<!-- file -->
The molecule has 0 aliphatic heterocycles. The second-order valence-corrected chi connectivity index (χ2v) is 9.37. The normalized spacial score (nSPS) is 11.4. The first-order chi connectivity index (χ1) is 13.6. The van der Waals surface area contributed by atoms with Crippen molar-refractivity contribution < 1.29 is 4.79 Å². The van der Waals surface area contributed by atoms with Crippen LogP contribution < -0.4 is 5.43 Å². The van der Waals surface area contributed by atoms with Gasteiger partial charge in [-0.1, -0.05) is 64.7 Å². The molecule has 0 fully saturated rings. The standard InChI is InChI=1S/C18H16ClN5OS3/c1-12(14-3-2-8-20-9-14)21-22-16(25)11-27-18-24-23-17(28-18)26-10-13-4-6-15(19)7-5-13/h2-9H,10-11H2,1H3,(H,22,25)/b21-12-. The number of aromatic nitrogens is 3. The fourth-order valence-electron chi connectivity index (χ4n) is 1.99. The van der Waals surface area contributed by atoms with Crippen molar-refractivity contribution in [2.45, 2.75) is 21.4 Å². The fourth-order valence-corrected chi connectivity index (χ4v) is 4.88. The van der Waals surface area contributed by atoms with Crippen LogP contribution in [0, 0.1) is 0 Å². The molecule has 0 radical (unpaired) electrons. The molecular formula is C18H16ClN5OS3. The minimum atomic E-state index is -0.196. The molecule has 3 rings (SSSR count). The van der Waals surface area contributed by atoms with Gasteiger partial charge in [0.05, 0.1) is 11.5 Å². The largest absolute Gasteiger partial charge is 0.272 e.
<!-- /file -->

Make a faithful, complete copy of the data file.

The molecule has 0 aliphatic heterocycles. The second-order valence-corrected chi connectivity index (χ2v) is 9.37. The normalized spacial score (nSPS) is 11.4. The first-order chi connectivity index (χ1) is 13.6. The van der Waals surface area contributed by atoms with Crippen molar-refractivity contribution < 1.29 is 4.79 Å². The van der Waals surface area contributed by atoms with Crippen LogP contribution < -0.4 is 5.43 Å². The van der Waals surface area contributed by atoms with Gasteiger partial charge in [-0.1, -0.05) is 64.7 Å². The molecule has 0 fully saturated rings. The standard InChI is InChI=1S/C18H16ClN5OS3/c1-12(14-3-2-8-20-9-14)21-22-16(25)11-27-18-24-23-17(28-18)26-10-13-4-6-15(19)7-5-13/h2-9H,10-11H2,1H3,(H,22,25)/b21-12-. The number of aromatic nitrogens is 3. The fourth-order valence-electron chi connectivity index (χ4n) is 1.99. The van der Waals surface area contributed by atoms with Crippen molar-refractivity contribution in [2.45, 2.75) is 21.4 Å². The fourth-order valence-corrected chi connectivity index (χ4v) is 4.88. The van der Waals surface area contributed by atoms with Crippen LogP contribution in [0, 0.1) is 0 Å². The molecule has 0 radical (unpaired) electrons. The molecular formula is C18H16ClN5OS3. The minimum atomic E-state index is -0.196. The molecule has 3 rings (SSSR count). The van der Waals surface area contributed by atoms with Gasteiger partial charge in [0.05, 0.1) is 11.5 Å². The largest absolute Gasteiger partial charge is 0.272 e.